Using the Borescope


Ever had one of those moments when you’ve dropped something into an area you just can’t quite see into, had to check inside a space (ceiling, wall, floor cavity) that you cannot possibly manage without a great deal of unfortunate destruction, or inspect engine components without having to either lift the car, get into a pit, or perform a very time consuming (and unnecessary) strip down?

These are just some of the times that you’d wish for one of those spy movie bug cameras, eyes that are on stalks, or a monkey with a camera on its head (no monkeys were harmed in the writing of this article).  Or what the industry uses – a Borescope.

These often have a monitor attached to the handgrip, so you can see what is at the other end of the ‘scope.  On the more affordable versions, this is typically a low resolution screen (some even black and white), almost adding to the difficulty in discerning what you are looking at.

Now, if you have one of the Apple iDevices (iPhone, iPad) or their Android equivalent, you have another option.  A borescope that outputs directly to the high resolution screen of your device…  that’s clever.

You’re still limited to the resolution of the camera of course, but that’s a decent improvement over the grainy screens of the past!

What is really clever about the iBorescope is how it communicates with the iDevice.  Cables are just so… yesterday!  The iBorescope is wireless, and not just Bluetooth, it actually sets up its own local WiFi hotspot.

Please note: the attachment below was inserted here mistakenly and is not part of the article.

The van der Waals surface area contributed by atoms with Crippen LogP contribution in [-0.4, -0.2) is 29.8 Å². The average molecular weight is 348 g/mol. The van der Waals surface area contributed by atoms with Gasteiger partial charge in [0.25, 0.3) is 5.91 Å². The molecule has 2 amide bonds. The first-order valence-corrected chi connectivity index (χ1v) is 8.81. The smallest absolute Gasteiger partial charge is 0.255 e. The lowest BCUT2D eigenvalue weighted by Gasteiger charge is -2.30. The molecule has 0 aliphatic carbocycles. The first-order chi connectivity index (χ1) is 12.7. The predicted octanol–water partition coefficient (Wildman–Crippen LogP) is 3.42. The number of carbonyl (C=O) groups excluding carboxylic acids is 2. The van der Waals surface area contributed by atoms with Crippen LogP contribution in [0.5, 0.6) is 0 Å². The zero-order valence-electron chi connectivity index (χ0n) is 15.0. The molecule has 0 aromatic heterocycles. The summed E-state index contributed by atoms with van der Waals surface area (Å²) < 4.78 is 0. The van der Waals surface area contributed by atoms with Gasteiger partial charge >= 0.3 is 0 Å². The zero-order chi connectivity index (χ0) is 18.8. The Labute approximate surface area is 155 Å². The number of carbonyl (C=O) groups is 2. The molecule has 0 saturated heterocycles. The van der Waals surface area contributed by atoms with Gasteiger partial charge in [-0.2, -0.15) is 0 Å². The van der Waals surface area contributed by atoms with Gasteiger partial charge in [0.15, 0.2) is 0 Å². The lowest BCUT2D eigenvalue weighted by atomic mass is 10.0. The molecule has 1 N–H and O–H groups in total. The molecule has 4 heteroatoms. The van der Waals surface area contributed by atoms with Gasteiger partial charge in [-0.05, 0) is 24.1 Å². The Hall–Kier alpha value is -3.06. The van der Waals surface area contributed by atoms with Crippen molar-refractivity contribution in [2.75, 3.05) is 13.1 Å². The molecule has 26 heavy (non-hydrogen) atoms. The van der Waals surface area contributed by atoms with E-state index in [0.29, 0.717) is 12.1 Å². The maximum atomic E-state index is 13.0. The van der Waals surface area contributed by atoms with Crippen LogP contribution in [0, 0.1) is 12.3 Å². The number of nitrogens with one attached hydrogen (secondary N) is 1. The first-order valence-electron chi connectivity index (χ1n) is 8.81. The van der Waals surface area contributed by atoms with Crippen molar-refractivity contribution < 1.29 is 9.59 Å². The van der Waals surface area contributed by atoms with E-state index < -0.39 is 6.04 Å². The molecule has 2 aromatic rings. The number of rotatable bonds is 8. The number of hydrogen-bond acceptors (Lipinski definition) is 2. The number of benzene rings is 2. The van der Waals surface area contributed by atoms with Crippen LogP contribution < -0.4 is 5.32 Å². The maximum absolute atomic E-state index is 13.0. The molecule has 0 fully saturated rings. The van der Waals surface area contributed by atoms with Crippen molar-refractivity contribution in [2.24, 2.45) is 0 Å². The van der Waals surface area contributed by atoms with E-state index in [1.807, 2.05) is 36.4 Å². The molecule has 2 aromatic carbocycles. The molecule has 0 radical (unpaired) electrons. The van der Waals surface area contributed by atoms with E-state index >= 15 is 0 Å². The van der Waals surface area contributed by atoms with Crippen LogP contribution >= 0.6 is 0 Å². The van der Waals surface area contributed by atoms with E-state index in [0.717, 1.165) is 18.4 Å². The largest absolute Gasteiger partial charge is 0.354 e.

WiFi has a number of benefits over Bluetooth: bandwidth and data rates are much more supportive of video and range.  If the iBorescope used Bluetooth, you could use it up to about 8-10m away.  Instead, the iBorescope’s operational range is up to 50m.  Being a WiFi network also means that the output can be sent to more than one device at the same time.  If you were so inclined, you could send ‘your apprentice’ into the roofspace and while they were ‘scoping into the wall cavity (and monitoring their progress on one iPad), you could be sitting in comfort in a nearby room and watching everything on a second device (no apprentices were harmed in the writing of this article).

The other benefit of having the Borescope wirelessly connected to the monitor is you can twist and turn the tool to get the camera right where you need it, without being limited by a screen attached to the handle.

The iBorescope can charge from USB, and can also output to TV via a cable (if you prefer that to wireless).  It has a couple of LEDs at the tip with the brightness controlled from the handgrip.  It outputs 640×480, and the iDevice app can take still photos, as well as record video.


So whether you need to search out something dropped into an inconvenient location, inspecting inside engines without dismantling, or needing to see in a myriad of other inaccessible spaces while having the benefit of a decent, remote screen, then the iBorescope is definitely worth a look (pun intended), and will quickly prove its value in your workshop.


About Author

Stu Lees

Stuart is the creator and author of the tool and woodworking website Stu's Shed. Quite frankly, he's a woodworking guru.

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